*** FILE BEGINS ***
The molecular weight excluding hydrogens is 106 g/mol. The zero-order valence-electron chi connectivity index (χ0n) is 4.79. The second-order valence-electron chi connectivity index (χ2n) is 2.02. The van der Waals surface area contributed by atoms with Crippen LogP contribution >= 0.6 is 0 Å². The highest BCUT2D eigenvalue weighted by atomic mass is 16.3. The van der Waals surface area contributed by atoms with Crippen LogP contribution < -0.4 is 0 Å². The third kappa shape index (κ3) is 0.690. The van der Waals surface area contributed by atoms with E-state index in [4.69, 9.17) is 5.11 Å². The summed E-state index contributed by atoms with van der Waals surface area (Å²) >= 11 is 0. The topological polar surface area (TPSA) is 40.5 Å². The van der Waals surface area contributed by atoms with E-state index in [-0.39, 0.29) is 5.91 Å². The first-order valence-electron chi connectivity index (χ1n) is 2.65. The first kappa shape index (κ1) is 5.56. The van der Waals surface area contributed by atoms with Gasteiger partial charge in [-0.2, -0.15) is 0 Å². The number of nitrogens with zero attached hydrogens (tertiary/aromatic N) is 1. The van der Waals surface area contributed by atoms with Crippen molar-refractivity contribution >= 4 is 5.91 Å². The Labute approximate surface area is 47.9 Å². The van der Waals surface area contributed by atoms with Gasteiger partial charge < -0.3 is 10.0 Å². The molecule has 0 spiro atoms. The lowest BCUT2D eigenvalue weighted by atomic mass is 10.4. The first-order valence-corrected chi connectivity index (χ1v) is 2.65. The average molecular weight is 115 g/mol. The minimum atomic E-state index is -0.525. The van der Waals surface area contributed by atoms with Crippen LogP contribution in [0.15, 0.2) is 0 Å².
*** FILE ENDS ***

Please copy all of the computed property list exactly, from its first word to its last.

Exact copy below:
The molecular weight excluding hydrogens is 106 g/mol. The zero-order valence-electron chi connectivity index (χ0n) is 4.79. The second-order valence-electron chi connectivity index (χ2n) is 2.02. The van der Waals surface area contributed by atoms with Crippen LogP contribution >= 0.6 is 0 Å². The highest BCUT2D eigenvalue weighted by atomic mass is 16.3. The van der Waals surface area contributed by atoms with Crippen LogP contribution < -0.4 is 0 Å². The third kappa shape index (κ3) is 0.690. The van der Waals surface area contributed by atoms with E-state index in [4.69, 9.17) is 5.11 Å². The summed E-state index contributed by atoms with van der Waals surface area (Å²) >= 11 is 0. The topological polar surface area (TPSA) is 40.5 Å². The van der Waals surface area contributed by atoms with E-state index in [-0.39, 0.29) is 5.91 Å². The first-order valence-electron chi connectivity index (χ1n) is 2.65. The first kappa shape index (κ1) is 5.56. The van der Waals surface area contributed by atoms with Gasteiger partial charge in [-0.2, -0.15) is 0 Å². The number of nitrogens with zero attached hydrogens (tertiary/aromatic N) is 1. The van der Waals surface area contributed by atoms with Crippen molar-refractivity contribution >= 4 is 5.91 Å². The Labute approximate surface area is 47.9 Å². The van der Waals surface area contributed by atoms with Gasteiger partial charge < -0.3 is 10.0 Å². The molecule has 0 spiro atoms. The lowest BCUT2D eigenvalue weighted by atomic mass is 10.4. The first-order valence-corrected chi connectivity index (χ1v) is 2.65. The average molecular weight is 115 g/mol. The minimum atomic E-state index is -0.525. The van der Waals surface area contributed by atoms with Crippen LogP contribution in [0.15, 0.2) is 0 Å².